When I was in high school, my mom would often apologize for being a bad mother. She would start to cry, would beg for my forgiveness, which I would give. Then the next day, she would apologize for her apology and start to cry again. This became a routine. Saturday mornings she would come into my room, needing help, needing a psychologist, needing Valium. Like anyone would, I tried to become a psychologist, tried to be her Valium. I did my best to talk her into health, but I had no more success talking her out of this disease than I would have had talking her out of lung cancer. I simply wasn’t qualified to perform this operation. Of course, the people who were qualified weren’t any better than I was. In fact, they were worse. Often, much worse. Her psychologist back then was Dr. Griffin Hopkins and he accepted thousands of dollars for doing a tenth of what I did. Sure, he could talk about her inner-child and her goals and try to discuss her id, but he couldn’t change who she was any more than I could. The only difference was that he could prescribe her pills, which also didn’t work. My mom ended up with so many diagnoses—depression, bipolar disorder, monophobia, codependency, PTSD—that it was effectively the same as having no diagnosis. Her symptoms included daily panic attacks, a account, a self-­inflicted puncture wound in her left lung, thirty-seven voicemails left on my phone, a fear of taking showers, and eighty­-three dollars in library fines. Many of these do not seem like symptoms of a disease at all, but that was just the problem. It was impossible to tell where the disease ended and my mother began.

If a person’s bone is broken, you can put a cast on it. If their heart is malfunctioning, you can cut your way in and perform a bypass. If they have an open wound, you can sew it shut. But this is because the human body works something like a pocket watch: it is complicated to be sure, but we have had a good grasp on it since at least the publication of Grey’s Anatomy. But my mother’s problem was way beyond the reach of casts or scalpels or stitches. Through all our thousands mythologies, all our years of neuroscience, through all thirteen seasons of CBS’s Criminal Minds, no one has been able to satisfactorily figure it out. And all of this—the constant apologies, the refusals to shower, the afternoons playing ping pong in psychiatric wards—was the product of faulty dopamine receptors or low serotonin levels or something equally incomprehensible. It is terrifying to realize that the most personal facts of our lives are dictated by neurochemistry we would need several master’s degrees to understand.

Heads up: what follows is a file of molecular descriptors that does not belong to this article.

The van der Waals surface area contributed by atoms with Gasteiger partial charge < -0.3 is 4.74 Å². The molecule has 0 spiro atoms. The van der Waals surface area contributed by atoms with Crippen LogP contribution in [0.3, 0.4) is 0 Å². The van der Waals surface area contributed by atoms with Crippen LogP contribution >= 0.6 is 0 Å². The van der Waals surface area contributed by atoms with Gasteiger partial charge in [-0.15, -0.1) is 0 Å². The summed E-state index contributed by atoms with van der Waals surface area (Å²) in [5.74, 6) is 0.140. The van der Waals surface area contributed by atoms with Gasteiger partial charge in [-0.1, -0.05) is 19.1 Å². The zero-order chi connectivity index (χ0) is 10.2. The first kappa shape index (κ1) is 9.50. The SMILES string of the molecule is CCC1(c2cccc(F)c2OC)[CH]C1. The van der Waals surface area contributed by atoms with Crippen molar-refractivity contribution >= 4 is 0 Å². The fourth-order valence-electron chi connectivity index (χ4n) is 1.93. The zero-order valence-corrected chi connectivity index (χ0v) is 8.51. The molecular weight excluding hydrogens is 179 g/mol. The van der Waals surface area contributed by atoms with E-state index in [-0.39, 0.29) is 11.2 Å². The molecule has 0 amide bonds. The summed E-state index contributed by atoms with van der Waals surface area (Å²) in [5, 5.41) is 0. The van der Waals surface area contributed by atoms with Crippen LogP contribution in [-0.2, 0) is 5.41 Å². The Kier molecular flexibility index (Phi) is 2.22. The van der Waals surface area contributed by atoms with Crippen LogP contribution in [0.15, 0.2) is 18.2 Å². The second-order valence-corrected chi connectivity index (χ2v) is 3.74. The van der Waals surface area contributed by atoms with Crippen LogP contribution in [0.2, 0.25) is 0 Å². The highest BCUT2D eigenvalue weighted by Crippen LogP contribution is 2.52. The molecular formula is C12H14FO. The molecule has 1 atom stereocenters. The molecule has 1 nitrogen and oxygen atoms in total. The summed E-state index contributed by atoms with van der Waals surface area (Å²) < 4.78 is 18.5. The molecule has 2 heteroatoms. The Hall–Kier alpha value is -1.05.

Brains are dangerous. It would be far easier for you, for me, for my mom, for all of us to have gears instead. Because it’s my idea, and because recent studies suggest that my mother’s condition is likely inheritable, I’ll volunteer to be the first one to try it. Some kind horologist could gently remove my brain and place it in a canopic jar for use as a conversation piece. She’d then go to work replacing it with gears, axles, escapement wheels. She’d slot them all together with such expertise that no two pieces would ever rub up against each other. No oil would be necessary. It would be a frictionless mind.

Rachel doesn’t text me back? The gears and axles wouldn’t spend hours in bed wallowing in despair. Homework to do? Metal has no concept of procrastination, I’d have finished Astrophil and Stella by now and be on to writing my essay on Richard III. Mother tries to kill herself? There would be no mechanical failure, no tears, no terror. The gears would just keep turning, their metal teeth locking together and spinning apart.


© Daniel Olivieri
[This piece was selected by Sarah Broderick. Read Daniel’s interview]